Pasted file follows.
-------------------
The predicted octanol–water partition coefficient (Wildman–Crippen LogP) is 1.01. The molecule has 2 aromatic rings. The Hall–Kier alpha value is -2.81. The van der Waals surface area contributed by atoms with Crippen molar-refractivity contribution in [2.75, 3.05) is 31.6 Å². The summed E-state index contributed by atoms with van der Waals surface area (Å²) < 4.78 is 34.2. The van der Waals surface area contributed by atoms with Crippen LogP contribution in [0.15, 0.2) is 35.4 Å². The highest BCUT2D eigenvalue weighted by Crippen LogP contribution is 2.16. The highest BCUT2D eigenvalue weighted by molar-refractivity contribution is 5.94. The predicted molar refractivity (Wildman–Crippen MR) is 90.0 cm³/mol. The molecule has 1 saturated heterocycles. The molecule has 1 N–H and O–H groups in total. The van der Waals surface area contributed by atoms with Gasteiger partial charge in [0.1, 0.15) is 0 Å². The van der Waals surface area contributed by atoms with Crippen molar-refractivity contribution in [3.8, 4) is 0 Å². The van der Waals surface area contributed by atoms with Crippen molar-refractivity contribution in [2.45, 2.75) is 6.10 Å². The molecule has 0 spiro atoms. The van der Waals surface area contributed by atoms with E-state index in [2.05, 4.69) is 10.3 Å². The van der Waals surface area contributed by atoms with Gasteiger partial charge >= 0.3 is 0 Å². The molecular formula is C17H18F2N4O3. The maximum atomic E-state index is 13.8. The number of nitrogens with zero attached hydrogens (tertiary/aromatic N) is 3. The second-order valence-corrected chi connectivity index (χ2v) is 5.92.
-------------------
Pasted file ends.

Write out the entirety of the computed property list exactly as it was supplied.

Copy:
The predicted octanol–water partition coefficient (Wildman–Crippen LogP) is 1.01. The molecule has 2 aromatic rings. The Hall–Kier alpha value is -2.81. The van der Waals surface area contributed by atoms with Crippen molar-refractivity contribution in [2.75, 3.05) is 31.6 Å². The summed E-state index contributed by atoms with van der Waals surface area (Å²) < 4.78 is 34.2. The van der Waals surface area contributed by atoms with Crippen LogP contribution in [0.15, 0.2) is 35.4 Å². The highest BCUT2D eigenvalue weighted by Crippen LogP contribution is 2.16. The highest BCUT2D eigenvalue weighted by molar-refractivity contribution is 5.94. The predicted molar refractivity (Wildman–Crippen MR) is 90.0 cm³/mol. The molecule has 1 saturated heterocycles. The molecule has 1 N–H and O–H groups in total. The van der Waals surface area contributed by atoms with Gasteiger partial charge in [0.1, 0.15) is 0 Å². The van der Waals surface area contributed by atoms with Crippen molar-refractivity contribution in [3.8, 4) is 0 Å². The van der Waals surface area contributed by atoms with Crippen molar-refractivity contribution in [2.45, 2.75) is 6.10 Å². The molecule has 0 spiro atoms. The van der Waals surface area contributed by atoms with E-state index in [2.05, 4.69) is 10.3 Å². The van der Waals surface area contributed by atoms with Gasteiger partial charge >= 0.3 is 0 Å². The molecular formula is C17H18F2N4O3. The maximum atomic E-state index is 13.8. The number of nitrogens with zero attached hydrogens (tertiary/aromatic N) is 3. The second-order valence-corrected chi connectivity index (χ2v) is 5.92.